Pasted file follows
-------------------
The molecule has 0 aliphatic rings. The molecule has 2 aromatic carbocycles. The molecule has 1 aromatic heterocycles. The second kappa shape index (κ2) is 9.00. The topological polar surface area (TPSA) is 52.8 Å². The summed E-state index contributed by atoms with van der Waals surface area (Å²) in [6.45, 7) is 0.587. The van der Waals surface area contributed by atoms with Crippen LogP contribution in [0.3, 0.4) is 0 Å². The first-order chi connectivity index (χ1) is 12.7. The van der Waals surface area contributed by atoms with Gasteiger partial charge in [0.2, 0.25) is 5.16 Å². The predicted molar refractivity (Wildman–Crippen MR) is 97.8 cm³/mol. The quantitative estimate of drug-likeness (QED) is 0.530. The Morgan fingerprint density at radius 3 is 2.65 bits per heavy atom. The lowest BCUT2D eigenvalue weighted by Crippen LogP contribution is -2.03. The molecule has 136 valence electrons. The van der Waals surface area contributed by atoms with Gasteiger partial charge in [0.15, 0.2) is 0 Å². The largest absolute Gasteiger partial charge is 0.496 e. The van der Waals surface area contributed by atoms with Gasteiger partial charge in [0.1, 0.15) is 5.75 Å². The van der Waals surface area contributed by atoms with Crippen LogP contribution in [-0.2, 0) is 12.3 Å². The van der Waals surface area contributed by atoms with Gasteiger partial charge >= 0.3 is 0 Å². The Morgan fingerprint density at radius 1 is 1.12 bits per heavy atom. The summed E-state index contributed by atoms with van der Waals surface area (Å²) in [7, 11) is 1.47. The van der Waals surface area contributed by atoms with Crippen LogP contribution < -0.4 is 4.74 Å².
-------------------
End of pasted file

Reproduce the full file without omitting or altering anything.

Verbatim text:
The molecule has 0 aliphatic rings. The molecule has 2 aromatic carbocycles. The molecule has 1 aromatic heterocycles. The second kappa shape index (κ2) is 9.00. The topological polar surface area (TPSA) is 52.8 Å². The summed E-state index contributed by atoms with van der Waals surface area (Å²) in [6.45, 7) is 0.587. The van der Waals surface area contributed by atoms with Crippen LogP contribution in [0.3, 0.4) is 0 Å². The first-order chi connectivity index (χ1) is 12.7. The van der Waals surface area contributed by atoms with Gasteiger partial charge in [0.2, 0.25) is 5.16 Å². The predicted molar refractivity (Wildman–Crippen MR) is 97.8 cm³/mol. The quantitative estimate of drug-likeness (QED) is 0.530. The Morgan fingerprint density at radius 3 is 2.65 bits per heavy atom. The lowest BCUT2D eigenvalue weighted by Crippen LogP contribution is -2.03. The molecule has 136 valence electrons. The van der Waals surface area contributed by atoms with Gasteiger partial charge in [0.15, 0.2) is 0 Å². The largest absolute Gasteiger partial charge is 0.496 e. The van der Waals surface area contributed by atoms with Gasteiger partial charge in [0.1, 0.15) is 5.75 Å². The van der Waals surface area contributed by atoms with Crippen LogP contribution in [-0.2, 0) is 12.3 Å². The van der Waals surface area contributed by atoms with Gasteiger partial charge >= 0.3 is 0 Å². The Morgan fingerprint density at radius 1 is 1.12 bits per heavy atom. The summed E-state index contributed by atoms with van der Waals surface area (Å²) in [7, 11) is 1.47. The van der Waals surface area contributed by atoms with Crippen LogP contribution < -0.4 is 4.74 Å².